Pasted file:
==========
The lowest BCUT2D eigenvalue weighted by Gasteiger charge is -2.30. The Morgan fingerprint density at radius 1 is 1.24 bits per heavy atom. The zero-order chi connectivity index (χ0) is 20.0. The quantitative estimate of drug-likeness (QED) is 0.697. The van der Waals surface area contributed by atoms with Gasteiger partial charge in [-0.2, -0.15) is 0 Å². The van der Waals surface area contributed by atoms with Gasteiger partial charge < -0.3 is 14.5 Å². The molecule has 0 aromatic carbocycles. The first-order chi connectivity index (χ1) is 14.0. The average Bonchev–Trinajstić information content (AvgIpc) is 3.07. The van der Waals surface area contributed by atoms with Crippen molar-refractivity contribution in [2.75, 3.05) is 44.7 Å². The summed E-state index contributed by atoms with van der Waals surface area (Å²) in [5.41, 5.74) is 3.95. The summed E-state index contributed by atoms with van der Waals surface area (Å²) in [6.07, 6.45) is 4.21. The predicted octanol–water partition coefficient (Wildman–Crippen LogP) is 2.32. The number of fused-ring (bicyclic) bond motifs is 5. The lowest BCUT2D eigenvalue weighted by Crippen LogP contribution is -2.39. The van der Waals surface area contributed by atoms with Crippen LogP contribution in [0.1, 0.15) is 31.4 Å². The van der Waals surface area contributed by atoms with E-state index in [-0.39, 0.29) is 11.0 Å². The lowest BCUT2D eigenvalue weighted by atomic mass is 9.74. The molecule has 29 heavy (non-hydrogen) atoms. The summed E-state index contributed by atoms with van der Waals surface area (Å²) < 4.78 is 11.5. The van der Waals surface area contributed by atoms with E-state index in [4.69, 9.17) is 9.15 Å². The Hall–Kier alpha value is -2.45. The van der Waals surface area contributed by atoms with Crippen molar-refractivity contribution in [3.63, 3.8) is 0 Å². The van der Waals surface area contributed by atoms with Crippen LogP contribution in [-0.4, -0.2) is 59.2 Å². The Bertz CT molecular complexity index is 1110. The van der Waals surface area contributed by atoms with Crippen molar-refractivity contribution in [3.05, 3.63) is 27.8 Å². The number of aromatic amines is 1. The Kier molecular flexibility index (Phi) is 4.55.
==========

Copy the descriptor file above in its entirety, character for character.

The lowest BCUT2D eigenvalue weighted by Gasteiger charge is -2.30. The Morgan fingerprint density at radius 1 is 1.24 bits per heavy atom. The zero-order chi connectivity index (χ0) is 20.0. The quantitative estimate of drug-likeness (QED) is 0.697. The van der Waals surface area contributed by atoms with Gasteiger partial charge in [-0.2, -0.15) is 0 Å². The van der Waals surface area contributed by atoms with Gasteiger partial charge < -0.3 is 14.5 Å². The molecule has 0 aromatic carbocycles. The first-order chi connectivity index (χ1) is 14.0. The average Bonchev–Trinajstić information content (AvgIpc) is 3.07. The van der Waals surface area contributed by atoms with Crippen molar-refractivity contribution in [2.75, 3.05) is 44.7 Å². The summed E-state index contributed by atoms with van der Waals surface area (Å²) in [5.41, 5.74) is 3.95. The summed E-state index contributed by atoms with van der Waals surface area (Å²) in [6.07, 6.45) is 4.21. The predicted octanol–water partition coefficient (Wildman–Crippen LogP) is 2.32. The number of fused-ring (bicyclic) bond motifs is 5. The lowest BCUT2D eigenvalue weighted by Crippen LogP contribution is -2.39. The van der Waals surface area contributed by atoms with Crippen LogP contribution in [0.1, 0.15) is 31.4 Å². The van der Waals surface area contributed by atoms with E-state index in [-0.39, 0.29) is 11.0 Å². The lowest BCUT2D eigenvalue weighted by atomic mass is 9.74. The molecule has 29 heavy (non-hydrogen) atoms. The summed E-state index contributed by atoms with van der Waals surface area (Å²) < 4.78 is 11.5. The van der Waals surface area contributed by atoms with E-state index in [4.69, 9.17) is 9.15 Å². The Hall–Kier alpha value is -2.45. The van der Waals surface area contributed by atoms with Crippen molar-refractivity contribution in [3.63, 3.8) is 0 Å². The van der Waals surface area contributed by atoms with Crippen LogP contribution in [-0.4, -0.2) is 59.2 Å². The Bertz CT molecular complexity index is 1110. The van der Waals surface area contributed by atoms with Crippen molar-refractivity contribution in [3.05, 3.63) is 27.8 Å². The number of aromatic amines is 1. The Kier molecular flexibility index (Phi) is 4.55.